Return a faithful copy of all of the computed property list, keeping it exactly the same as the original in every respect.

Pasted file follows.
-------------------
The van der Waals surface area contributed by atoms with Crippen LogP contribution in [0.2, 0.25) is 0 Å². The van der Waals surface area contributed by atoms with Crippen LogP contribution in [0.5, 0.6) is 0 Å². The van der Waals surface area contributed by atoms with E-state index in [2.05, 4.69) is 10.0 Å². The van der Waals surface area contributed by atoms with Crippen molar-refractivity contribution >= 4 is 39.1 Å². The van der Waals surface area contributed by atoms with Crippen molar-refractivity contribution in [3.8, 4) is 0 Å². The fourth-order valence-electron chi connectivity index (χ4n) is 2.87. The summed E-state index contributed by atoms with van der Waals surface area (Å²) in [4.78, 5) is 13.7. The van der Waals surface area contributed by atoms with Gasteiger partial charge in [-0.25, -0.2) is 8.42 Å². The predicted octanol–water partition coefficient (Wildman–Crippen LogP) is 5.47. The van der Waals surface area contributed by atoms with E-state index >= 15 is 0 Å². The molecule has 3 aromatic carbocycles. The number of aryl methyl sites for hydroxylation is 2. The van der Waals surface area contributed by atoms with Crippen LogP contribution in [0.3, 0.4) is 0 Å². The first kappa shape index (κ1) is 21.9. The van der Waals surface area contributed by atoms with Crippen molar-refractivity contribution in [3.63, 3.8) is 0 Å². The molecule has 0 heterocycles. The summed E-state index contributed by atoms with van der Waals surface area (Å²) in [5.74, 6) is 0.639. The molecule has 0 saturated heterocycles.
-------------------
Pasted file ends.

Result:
The van der Waals surface area contributed by atoms with Crippen LogP contribution in [0.2, 0.25) is 0 Å². The van der Waals surface area contributed by atoms with Crippen LogP contribution in [0.5, 0.6) is 0 Å². The van der Waals surface area contributed by atoms with E-state index in [2.05, 4.69) is 10.0 Å². The van der Waals surface area contributed by atoms with Crippen molar-refractivity contribution >= 4 is 39.1 Å². The van der Waals surface area contributed by atoms with Crippen molar-refractivity contribution in [3.8, 4) is 0 Å². The fourth-order valence-electron chi connectivity index (χ4n) is 2.87. The summed E-state index contributed by atoms with van der Waals surface area (Å²) in [4.78, 5) is 13.7. The van der Waals surface area contributed by atoms with Gasteiger partial charge in [-0.25, -0.2) is 8.42 Å². The predicted octanol–water partition coefficient (Wildman–Crippen LogP) is 5.47. The van der Waals surface area contributed by atoms with E-state index >= 15 is 0 Å². The molecule has 3 aromatic carbocycles. The number of aryl methyl sites for hydroxylation is 2. The van der Waals surface area contributed by atoms with Crippen LogP contribution in [0.3, 0.4) is 0 Å². The first kappa shape index (κ1) is 21.9. The van der Waals surface area contributed by atoms with Crippen molar-refractivity contribution in [3.63, 3.8) is 0 Å². The molecule has 0 heterocycles. The summed E-state index contributed by atoms with van der Waals surface area (Å²) in [5.74, 6) is 0.639. The molecule has 0 saturated heterocycles.